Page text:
While benzos cause the chloride channel to open more frequently, the barbiturates cause the channel to stay open for longer. The effect on the neurons in both drugs is similar despite these small differences, so both cause similar CNS depression.

Side effects:

The clinical use of barbiturates is limited due to their significant sedative effects. They cause hypotension, cardiac depression, respiratory depression and CNS depression.

Phenobarbital is not the first-line treatment of seizures as it causes respiratory depression.

Long-term use causes tolerance by downregulating the GABAA receptor. Physical dependence also occurs with long-term use.

Contraindications:

Due to the side effects barbiturates should be avoided in elderly. They should also not be used with other CNS depressants like benzos, alcohol or first-generation antihistamines.

Duration of action:

Most barbiturates have long duration of action (80-100 hours half-life), except thiopental.

Thiopental is highly lipid soluble so it can enter the CNS rapidly. This gives it an onset of action of just 1 minute. However, thiopental soon starts to redistribute to other tissues, which causes its level in the CNS to decrease rapidly. This gives it a short duration of action of just about 10 minutes.

Interactions:

Barbiturates induces several CYP450 enzymes, like CYP3A4, which causes them to interact with many other medications.

Nonbenzodiazepines

These drugs are similar to benzodiazepines in clinical behaviour, but their structure is different. The important drugs here are zolpidem and zopiclone. Due to their name they’re often called “Z-drugs”.

Their anxiolytic and anticonvulsive effect is smaller than that of benzo’s, so they’re mainly used as hypnotic drugs. Z-drugs are the preferred drugs to treat insomnia as they have fewer side effects than benzos and barbiturates.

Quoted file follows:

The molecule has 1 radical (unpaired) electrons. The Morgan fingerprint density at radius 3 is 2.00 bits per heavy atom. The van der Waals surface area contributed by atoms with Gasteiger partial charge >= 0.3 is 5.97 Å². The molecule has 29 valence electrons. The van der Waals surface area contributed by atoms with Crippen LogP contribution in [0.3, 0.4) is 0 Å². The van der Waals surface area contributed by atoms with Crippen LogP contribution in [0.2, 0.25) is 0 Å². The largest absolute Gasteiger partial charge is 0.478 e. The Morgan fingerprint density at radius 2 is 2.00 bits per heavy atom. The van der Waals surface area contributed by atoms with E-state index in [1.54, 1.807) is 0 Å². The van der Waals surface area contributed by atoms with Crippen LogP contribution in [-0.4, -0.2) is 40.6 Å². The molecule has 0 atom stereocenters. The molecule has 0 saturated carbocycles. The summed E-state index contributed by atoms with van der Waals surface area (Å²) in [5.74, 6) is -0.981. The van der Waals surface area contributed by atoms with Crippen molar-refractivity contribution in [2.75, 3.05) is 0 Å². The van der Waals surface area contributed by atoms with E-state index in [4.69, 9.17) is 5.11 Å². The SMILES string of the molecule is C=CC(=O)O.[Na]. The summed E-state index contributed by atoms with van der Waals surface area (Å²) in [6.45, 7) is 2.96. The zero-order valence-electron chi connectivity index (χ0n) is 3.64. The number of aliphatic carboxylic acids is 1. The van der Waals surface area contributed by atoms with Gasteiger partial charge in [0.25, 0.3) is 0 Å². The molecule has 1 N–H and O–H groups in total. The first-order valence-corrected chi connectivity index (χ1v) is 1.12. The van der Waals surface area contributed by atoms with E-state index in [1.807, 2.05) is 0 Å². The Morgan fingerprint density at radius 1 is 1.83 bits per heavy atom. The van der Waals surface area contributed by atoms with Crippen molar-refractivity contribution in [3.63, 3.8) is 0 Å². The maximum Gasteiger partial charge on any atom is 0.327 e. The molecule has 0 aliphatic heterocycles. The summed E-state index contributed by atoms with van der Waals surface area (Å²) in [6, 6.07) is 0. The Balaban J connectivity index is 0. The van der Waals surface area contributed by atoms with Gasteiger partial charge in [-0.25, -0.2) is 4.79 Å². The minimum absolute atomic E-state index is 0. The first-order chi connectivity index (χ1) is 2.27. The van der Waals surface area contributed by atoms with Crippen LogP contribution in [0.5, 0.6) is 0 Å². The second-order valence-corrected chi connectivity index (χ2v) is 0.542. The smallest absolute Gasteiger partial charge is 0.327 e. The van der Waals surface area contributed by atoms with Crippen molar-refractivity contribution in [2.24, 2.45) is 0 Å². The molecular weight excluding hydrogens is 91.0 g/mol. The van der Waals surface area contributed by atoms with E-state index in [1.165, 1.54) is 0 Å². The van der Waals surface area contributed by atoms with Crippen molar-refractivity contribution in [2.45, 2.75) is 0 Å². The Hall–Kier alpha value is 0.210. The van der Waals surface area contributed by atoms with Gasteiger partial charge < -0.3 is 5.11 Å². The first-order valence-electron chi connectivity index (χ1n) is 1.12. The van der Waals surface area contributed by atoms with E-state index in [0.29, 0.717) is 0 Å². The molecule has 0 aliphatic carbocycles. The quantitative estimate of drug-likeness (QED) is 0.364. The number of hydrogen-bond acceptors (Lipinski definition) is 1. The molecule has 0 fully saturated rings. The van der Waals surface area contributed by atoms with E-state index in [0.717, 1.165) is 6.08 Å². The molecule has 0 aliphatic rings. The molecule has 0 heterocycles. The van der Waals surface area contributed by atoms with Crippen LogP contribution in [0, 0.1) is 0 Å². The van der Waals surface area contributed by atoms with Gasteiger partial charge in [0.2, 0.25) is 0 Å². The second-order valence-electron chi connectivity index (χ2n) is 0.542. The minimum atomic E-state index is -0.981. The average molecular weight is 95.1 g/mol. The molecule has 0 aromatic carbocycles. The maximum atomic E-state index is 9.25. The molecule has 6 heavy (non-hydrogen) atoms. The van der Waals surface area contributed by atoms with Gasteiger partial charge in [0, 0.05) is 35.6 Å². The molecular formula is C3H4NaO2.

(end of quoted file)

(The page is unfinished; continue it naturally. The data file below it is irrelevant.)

Indications:

Insomnia. It may be more effective for people who have problems falling asleep rather than people who have problems staying asleep, due to their short duration.

Mechanism of action:

These drugs bind to the same allosteric binding site at the GABAA receptor as benzodiazepines and therefore have the same mechanism of action as those drugs. Nonbenzodiazepines have higher specificity to this binding site than the benzo’s though.

Duration of action:

Zolpidem has rapid onset of action and short duration of action. Zopiclone has a longer duration of action.

Contraindications:

These drugs should not be combined with other CNS depressants.

Metabolism:

These drugs are metabolized quickly by the liver, which is what gives them the short duration of action. The metabolism of these drugs is severely slowed down in elderly.

Side effects:

The side effects are the same as for benzodiazepines. Side effects are more severe in elderly.

These drugs are less likely to cause tolerance and dependence than benzodiazepines and barbiturates.

Antidote:

Because these drugs act on the same binding site as benzodiazepines flumazenil can work as an antidote for these drugs as well.

Other anxiolytic and hypnotic drugs

Melatonin is an endogenous hormone that is involved in the circadian rhythm. Melatonin binds to MT1 and MT2 melatonin receptors in the suprachiasmatic nucleus of the hypothalamus. Ramelteon is a melatonin receptor agonist that acts on the same receptors. Melatonin and ramelteon have fewer side-effects than the GABA-acting drugs in this topic and can be used to treat insomnia. They can also be used in elderly.

Buspirone is a serotonin agonist that acts on 5-HT1A receptors. It is used to treat generalized anxiety disorders. It has no sedative potential and less severe side-effects than other anxiolytics.

First generation antihistamines have CNS depressing effect.


Previous page:
15. Immunosuppressants, immunomodulators, treatment of rheumatoid arthritis

Next page:
17. Alcohols. Pharmacology, toxicology

Leave a Reply

Only the "Comment" field must be filled in. It is not compulsory to fill out your name; you can remain anonymous. Do not fill out e-mail or website; if you do, your comment will not be published.